[dns-operations] PMTUD of .org servers

Michael Graff mgraff at isc.org
Sat Jun 20 14:34:14 UTC 2009

Without and feedback on pmtu the local interface Mtu would be used I  
think. That would normally result in a maximum sized packet per  

Pmtu is intended to avoid fragments. In tcp this works well since the  
data is already split up into frames. In udp this would be pushed back  
into the application to actually make the information useful.

If the server actually knew that the client could only get 1400  
without fragmenting then it could adjust what additional data was  
inserted. However, I know of no DNS code which does this.


On Jun 20, 2009, at 9:14, Florian Weimer <fw at deneb.enyo.de> wrote:

> * Michael Graff:
>> Florian Weimer wrote:
>>> With UDP, it can also be implemented in the kernel.  It fragments  
>>> down
>>> to the path MTU when sending the packet.  This ensures that the  
>>> number
>>> of packets is minimized, so it's not entirely pointless.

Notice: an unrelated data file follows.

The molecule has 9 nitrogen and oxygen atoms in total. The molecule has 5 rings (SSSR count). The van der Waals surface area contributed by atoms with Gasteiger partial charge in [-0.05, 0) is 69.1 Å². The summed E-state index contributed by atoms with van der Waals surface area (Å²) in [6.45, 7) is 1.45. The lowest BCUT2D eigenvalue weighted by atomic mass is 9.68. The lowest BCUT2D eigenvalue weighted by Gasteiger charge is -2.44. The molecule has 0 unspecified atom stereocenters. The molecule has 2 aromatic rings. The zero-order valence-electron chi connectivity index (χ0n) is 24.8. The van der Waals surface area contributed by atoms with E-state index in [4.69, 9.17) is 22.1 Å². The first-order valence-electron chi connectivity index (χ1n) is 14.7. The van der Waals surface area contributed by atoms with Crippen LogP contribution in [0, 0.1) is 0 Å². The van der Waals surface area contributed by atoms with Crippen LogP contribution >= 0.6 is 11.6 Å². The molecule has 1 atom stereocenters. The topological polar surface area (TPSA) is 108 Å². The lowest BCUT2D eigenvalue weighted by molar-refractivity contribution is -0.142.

>> If the purpose here is to avoid generating fragments due to  
>> incorrectly
>> blocking them on the client's end (or something in the path) then  
>> what
>> does PMTU buy us for UDP, again?
> I think this question is somewhat misguided because you can't consider
> such aspects in isolation.  For example, suppose that the path in
> question has a packet loss propability at the IP layer of 0.001 and an
> MTU of 1450 bytes.  The server wants to send a DNSKEY response,
> consisting of 3100 bytes.  Without PMTUD, you end up with 7 packets,
> and about 0.007 probabity of packet loss.  With PMTUD, there are only
> 3 packets, and the loss probability is 0.003.  Of course, it's
> theoretically possible to split a packet into approximately
> equal-sized fragments (without setting the DF bit), but I don't think
> anybody does this.

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